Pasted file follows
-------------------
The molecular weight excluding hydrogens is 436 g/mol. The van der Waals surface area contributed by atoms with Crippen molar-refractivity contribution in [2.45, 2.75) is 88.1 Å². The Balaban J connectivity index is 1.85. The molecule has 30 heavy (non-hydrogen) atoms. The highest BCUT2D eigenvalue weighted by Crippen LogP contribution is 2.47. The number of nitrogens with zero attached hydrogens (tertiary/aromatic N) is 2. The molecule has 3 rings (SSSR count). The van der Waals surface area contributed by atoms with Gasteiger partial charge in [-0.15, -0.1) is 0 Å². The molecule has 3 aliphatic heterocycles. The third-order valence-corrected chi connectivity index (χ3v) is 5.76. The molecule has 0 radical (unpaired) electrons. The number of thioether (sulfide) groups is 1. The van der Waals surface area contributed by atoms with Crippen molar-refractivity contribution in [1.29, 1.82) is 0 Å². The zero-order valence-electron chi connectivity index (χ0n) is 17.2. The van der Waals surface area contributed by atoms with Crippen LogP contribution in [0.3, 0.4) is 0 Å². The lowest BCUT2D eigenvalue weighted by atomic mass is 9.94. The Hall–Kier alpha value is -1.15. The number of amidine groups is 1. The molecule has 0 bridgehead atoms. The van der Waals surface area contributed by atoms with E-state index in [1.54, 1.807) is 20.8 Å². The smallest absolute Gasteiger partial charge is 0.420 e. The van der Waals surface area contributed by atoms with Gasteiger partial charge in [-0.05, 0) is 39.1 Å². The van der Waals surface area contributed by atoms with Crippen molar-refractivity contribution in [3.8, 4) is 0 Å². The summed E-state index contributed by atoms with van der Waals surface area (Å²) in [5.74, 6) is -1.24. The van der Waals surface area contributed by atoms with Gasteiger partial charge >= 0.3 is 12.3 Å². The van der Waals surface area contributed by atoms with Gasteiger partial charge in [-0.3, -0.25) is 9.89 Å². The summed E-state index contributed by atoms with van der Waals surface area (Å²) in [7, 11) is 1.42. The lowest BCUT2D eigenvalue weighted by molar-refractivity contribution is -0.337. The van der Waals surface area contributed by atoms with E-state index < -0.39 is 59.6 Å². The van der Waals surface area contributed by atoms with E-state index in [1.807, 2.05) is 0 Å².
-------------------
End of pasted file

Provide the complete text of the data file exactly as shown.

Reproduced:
The molecular weight excluding hydrogens is 436 g/mol. The van der Waals surface area contributed by atoms with Crippen molar-refractivity contribution in [2.45, 2.75) is 88.1 Å². The Balaban J connectivity index is 1.85. The molecule has 30 heavy (non-hydrogen) atoms. The highest BCUT2D eigenvalue weighted by Crippen LogP contribution is 2.47. The number of nitrogens with zero attached hydrogens (tertiary/aromatic N) is 2. The molecule has 3 rings (SSSR count). The van der Waals surface area contributed by atoms with Gasteiger partial charge in [-0.15, -0.1) is 0 Å². The molecule has 3 aliphatic heterocycles. The third-order valence-corrected chi connectivity index (χ3v) is 5.76. The molecule has 0 radical (unpaired) electrons. The number of thioether (sulfide) groups is 1. The van der Waals surface area contributed by atoms with Crippen molar-refractivity contribution in [1.29, 1.82) is 0 Å². The zero-order valence-electron chi connectivity index (χ0n) is 17.2. The van der Waals surface area contributed by atoms with Crippen LogP contribution in [0.3, 0.4) is 0 Å². The lowest BCUT2D eigenvalue weighted by atomic mass is 9.94. The Hall–Kier alpha value is -1.15. The number of amidine groups is 1. The molecule has 0 bridgehead atoms. The van der Waals surface area contributed by atoms with E-state index in [1.54, 1.807) is 20.8 Å². The smallest absolute Gasteiger partial charge is 0.420 e. The van der Waals surface area contributed by atoms with Gasteiger partial charge in [-0.05, 0) is 39.1 Å². The van der Waals surface area contributed by atoms with Crippen molar-refractivity contribution in [3.8, 4) is 0 Å². The summed E-state index contributed by atoms with van der Waals surface area (Å²) in [5.74, 6) is -1.24. The van der Waals surface area contributed by atoms with Gasteiger partial charge >= 0.3 is 12.3 Å². The van der Waals surface area contributed by atoms with Gasteiger partial charge in [-0.3, -0.25) is 9.89 Å². The summed E-state index contributed by atoms with van der Waals surface area (Å²) in [7, 11) is 1.42. The lowest BCUT2D eigenvalue weighted by molar-refractivity contribution is -0.337. The van der Waals surface area contributed by atoms with E-state index < -0.39 is 59.6 Å². The van der Waals surface area contributed by atoms with E-state index in [1.807, 2.05) is 0 Å².